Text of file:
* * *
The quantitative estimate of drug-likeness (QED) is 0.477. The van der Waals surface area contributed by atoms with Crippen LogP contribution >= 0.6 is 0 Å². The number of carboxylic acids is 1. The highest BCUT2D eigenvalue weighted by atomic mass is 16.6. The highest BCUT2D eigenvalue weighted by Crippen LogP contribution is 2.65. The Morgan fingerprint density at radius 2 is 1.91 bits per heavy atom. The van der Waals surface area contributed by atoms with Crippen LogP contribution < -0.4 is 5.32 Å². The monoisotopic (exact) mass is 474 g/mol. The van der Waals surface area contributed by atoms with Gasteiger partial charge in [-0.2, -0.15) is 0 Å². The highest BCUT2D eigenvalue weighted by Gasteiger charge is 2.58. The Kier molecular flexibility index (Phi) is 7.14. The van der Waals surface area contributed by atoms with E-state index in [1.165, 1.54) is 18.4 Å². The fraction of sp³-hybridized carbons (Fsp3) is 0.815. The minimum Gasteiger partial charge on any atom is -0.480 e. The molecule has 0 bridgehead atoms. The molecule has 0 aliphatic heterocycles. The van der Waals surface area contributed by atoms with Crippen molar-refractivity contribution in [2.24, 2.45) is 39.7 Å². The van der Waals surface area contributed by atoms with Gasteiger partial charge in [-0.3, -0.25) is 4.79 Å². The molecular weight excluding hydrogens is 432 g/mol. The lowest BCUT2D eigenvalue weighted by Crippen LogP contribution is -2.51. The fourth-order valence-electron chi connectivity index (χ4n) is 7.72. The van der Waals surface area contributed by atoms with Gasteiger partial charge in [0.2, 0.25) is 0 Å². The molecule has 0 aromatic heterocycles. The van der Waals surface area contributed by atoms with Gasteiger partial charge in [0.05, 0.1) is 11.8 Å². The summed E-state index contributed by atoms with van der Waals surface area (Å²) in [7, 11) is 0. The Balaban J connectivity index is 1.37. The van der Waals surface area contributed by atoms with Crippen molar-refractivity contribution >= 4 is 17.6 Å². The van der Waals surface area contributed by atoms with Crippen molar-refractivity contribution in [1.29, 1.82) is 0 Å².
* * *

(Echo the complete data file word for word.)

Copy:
The quantitative estimate of drug-likeness (QED) is 0.477. The van der Waals surface area contributed by atoms with Crippen LogP contribution >= 0.6 is 0 Å². The number of carboxylic acids is 1. The highest BCUT2D eigenvalue weighted by atomic mass is 16.6. The highest BCUT2D eigenvalue weighted by Crippen LogP contribution is 2.65. The Morgan fingerprint density at radius 2 is 1.91 bits per heavy atom. The van der Waals surface area contributed by atoms with Crippen LogP contribution < -0.4 is 5.32 Å². The monoisotopic (exact) mass is 474 g/mol. The van der Waals surface area contributed by atoms with Gasteiger partial charge in [-0.2, -0.15) is 0 Å². The highest BCUT2D eigenvalue weighted by Gasteiger charge is 2.58. The Kier molecular flexibility index (Phi) is 7.14. The van der Waals surface area contributed by atoms with E-state index in [1.165, 1.54) is 18.4 Å². The fraction of sp³-hybridized carbons (Fsp3) is 0.815. The minimum Gasteiger partial charge on any atom is -0.480 e. The molecule has 0 bridgehead atoms. The molecule has 0 aliphatic heterocycles. The van der Waals surface area contributed by atoms with Crippen molar-refractivity contribution in [2.24, 2.45) is 39.7 Å². The van der Waals surface area contributed by atoms with Gasteiger partial charge in [-0.3, -0.25) is 4.79 Å². The molecular weight excluding hydrogens is 432 g/mol. The lowest BCUT2D eigenvalue weighted by Crippen LogP contribution is -2.51. The fourth-order valence-electron chi connectivity index (χ4n) is 7.72. The van der Waals surface area contributed by atoms with Gasteiger partial charge in [0.2, 0.25) is 0 Å². The molecule has 0 aromatic heterocycles. The van der Waals surface area contributed by atoms with Gasteiger partial charge in [0.05, 0.1) is 11.8 Å². The summed E-state index contributed by atoms with van der Waals surface area (Å²) in [7, 11) is 0. The Balaban J connectivity index is 1.37. The van der Waals surface area contributed by atoms with Crippen molar-refractivity contribution >= 4 is 17.6 Å². The van der Waals surface area contributed by atoms with Crippen molar-refractivity contribution in [1.29, 1.82) is 0 Å².